|dc.description.abstract||The BBC series “Filthy Cities” presented medieval London as knee deep in muck, with rivers of butchers’ waste washing into streams and chamber pots emptied on the heads of hapless passers-by. This thesis asks whether medieval London was really a “filthy city”. It also investigates medieval attitudes towards the London environment, as a living space, pollution sink and a source of sustenance. The evidence for the state of the environment in medieval London and how the environment was managed is contained in a variety of primary sources, largely court records, ordinances, complaints and directives to abate pollution.
In order to provide a framework for analysis, this study examines whether environmental models currently used to manage and monitor the environment might provide a useful method for assessing the state of the environment in medieval London. A modified Driver-Pressure-State-Impact Response environmental reporting framework is proposed, taking account of the data limitations and the paucity of data on the environment per se. The selection of indicators for drivers and pressures on the environment is based on available information on the medieval economy, demography, housing, and industrial processes from documentary and archaeological sources. The key drivers are economic, cultural and demographic and give rise to pressures related to population, density, consumption, and associated resource demands and waste disposal problems.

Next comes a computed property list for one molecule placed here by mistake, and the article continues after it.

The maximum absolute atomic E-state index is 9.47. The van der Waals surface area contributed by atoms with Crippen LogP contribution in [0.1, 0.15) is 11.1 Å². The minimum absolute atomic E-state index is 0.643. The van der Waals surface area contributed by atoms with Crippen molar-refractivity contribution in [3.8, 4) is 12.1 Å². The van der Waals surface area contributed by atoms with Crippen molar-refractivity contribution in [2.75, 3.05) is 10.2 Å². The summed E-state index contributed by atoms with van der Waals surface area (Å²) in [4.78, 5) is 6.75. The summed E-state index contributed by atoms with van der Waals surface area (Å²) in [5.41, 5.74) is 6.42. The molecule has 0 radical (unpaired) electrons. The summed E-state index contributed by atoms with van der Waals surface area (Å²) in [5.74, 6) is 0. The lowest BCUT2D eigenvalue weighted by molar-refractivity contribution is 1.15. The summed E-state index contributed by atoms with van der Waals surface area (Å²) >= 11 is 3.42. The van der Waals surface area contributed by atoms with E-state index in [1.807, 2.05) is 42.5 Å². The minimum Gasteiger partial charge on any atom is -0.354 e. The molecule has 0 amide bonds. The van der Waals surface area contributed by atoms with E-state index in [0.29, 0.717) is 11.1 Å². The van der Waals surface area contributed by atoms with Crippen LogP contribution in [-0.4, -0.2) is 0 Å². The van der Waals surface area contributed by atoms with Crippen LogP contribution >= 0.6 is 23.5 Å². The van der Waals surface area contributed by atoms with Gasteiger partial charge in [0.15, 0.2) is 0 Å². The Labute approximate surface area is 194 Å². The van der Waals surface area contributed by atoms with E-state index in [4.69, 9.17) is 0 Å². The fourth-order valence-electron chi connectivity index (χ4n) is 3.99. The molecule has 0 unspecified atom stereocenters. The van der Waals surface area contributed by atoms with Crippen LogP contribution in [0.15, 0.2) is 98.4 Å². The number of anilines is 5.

Records of regulations and complaints provide information on both pressures and responses to environmental problems. Building on and considerably extending previous work, this study provides a detailed analysis of the Assize of Nuisance court records. It focusses on cases of environmental nuisance and supplements these with information on ordinances and cases from the Mayor’s Court. As shown in the modified DPSIR framework, responses may be precipitated by environmental problems, or that have spin-off environmental benefits. This thesis assesses public infrastructure and services, and private activities, serving to reduce environmental effects. It also looks at how the city
managed the Thames, and in particular the conflicts between various uses. Overall, the evidence suggests that the city’s environment was well managed other than in times of crisis such as the plague epidemics, given the resources and technology available. The inhabitants of medieval London may have tolerated a dirtier smellier environment than inhabitants of modern-day western cities, but beyond a certain threshold, they were highly intolerant of pollution of their immediate environment.||en